Is there gender bias in the venture capital industry that makes raising working capital more difficult for female-led businesses?
A 2017 American Express study reports that women-owned businesses account for 39 percent of all U.S. businesses. Those businesses report a 103-percent increase in revenues since 1997. Not too shabby, right?
Yet this year funding database PitchBook tracks 2018 year-to-date venture capital funds raised by women-led companies at $7 billion using its own proprietary data. This only accounts for 12.6 percent of all VC investments in 2018.
That's pretty shabby.
Let's have a look inside the gender gap in venture funding with two women navigating the space—a founder and a venture capitalist. Each has a unique perspective on gender bias in fundraising and how it affects working capital and subsequently, growth rates for women-led businesses in today's economy.
Real Talk from a Founder
When Melissa Scott set out to launch MODEFY, a sportswear brand that helps women show off their skills, not their skin, the marketplace gap was clear. So was her company's solution. By creating sportswear for an overlooked demographic (women who choose to dress modestly for cultural, religious or personal reasons), she was filling a need in the global activewear marketplace that went beyond images of photoshopped and scantily-clad models and professional athletes.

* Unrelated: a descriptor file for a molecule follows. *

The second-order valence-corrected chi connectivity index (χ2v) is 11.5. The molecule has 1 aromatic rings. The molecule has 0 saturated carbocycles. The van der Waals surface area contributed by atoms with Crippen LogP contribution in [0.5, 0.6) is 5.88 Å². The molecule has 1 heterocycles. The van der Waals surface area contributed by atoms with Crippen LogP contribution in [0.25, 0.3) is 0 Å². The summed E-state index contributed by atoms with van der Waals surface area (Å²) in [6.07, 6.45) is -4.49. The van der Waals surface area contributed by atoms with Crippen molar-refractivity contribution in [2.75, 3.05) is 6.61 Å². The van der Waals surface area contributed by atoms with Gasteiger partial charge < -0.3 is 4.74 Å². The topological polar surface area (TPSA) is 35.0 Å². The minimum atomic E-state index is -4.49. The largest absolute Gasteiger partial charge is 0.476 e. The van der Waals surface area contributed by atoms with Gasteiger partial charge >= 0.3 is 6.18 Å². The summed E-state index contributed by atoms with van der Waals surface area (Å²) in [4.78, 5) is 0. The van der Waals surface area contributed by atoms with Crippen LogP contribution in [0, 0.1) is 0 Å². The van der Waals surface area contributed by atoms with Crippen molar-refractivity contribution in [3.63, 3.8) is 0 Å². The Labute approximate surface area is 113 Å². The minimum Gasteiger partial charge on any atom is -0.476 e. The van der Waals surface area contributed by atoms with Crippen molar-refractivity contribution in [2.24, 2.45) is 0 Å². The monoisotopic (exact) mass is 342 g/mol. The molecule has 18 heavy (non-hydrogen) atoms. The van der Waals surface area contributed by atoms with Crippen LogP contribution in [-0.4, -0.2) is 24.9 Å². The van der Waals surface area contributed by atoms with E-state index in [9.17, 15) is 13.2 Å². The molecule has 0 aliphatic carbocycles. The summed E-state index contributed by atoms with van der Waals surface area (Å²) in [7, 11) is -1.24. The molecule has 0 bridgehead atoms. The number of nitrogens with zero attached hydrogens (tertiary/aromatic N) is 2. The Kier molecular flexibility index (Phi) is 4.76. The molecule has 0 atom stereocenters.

In an industry ruled by materials sourcing, prototypes and manufacturing, working capital was a must-have.
I would encourage investors to let the data speak for itself. Statistics like the ones we've seen, and countless other funds have published, is all the evidence we should need to keep elevating women.
—Tracy Dubb, co-founder and partner, M3 Ventures
The venture capitalists she first approached agreed, but pursued an odd line of questioning following her pitch.
“At one pitch meeting I was asked if I had any C-level male members to bring a male-perspective and diversity into my company's mission," Scott recalls. “The irony of his statement is that for decades, activewear has been a male-led industry and it continued to miss the mark when it came to women who dressed modestly.
"Here we were," she continues, "a female-led company, stepping up to the plate saying 'we get it and we're here to make it possible for you to be competitive without making sacrifices to your modesty.'"
Apparently, that wasn't enough.
Tracy Dubb, co-founder and partner of M3 Ventures, a consumer VC firm focusing on youth culture and healthy living, sees the same kind of gender bias proliferate when founders walk into a room.
“Marital status, childrearing status, age and even demeanor are just a few of the factors that women seem to be forced to explain more than men," says Dubb. “Sometimes opposition comes in the form of outright questions, but too often it comes in the form of quiet bias."
How Gender Bias Inspired a Strategy Shift
Scott, at least, got the gender bias out on the table in the early stages of her fundraising. This inspired a tactical shift in who she approached for funding.
“I deliberately decided not to change the messaging in our pitch for funds but to change the audience to whom we were pitching," says Scott.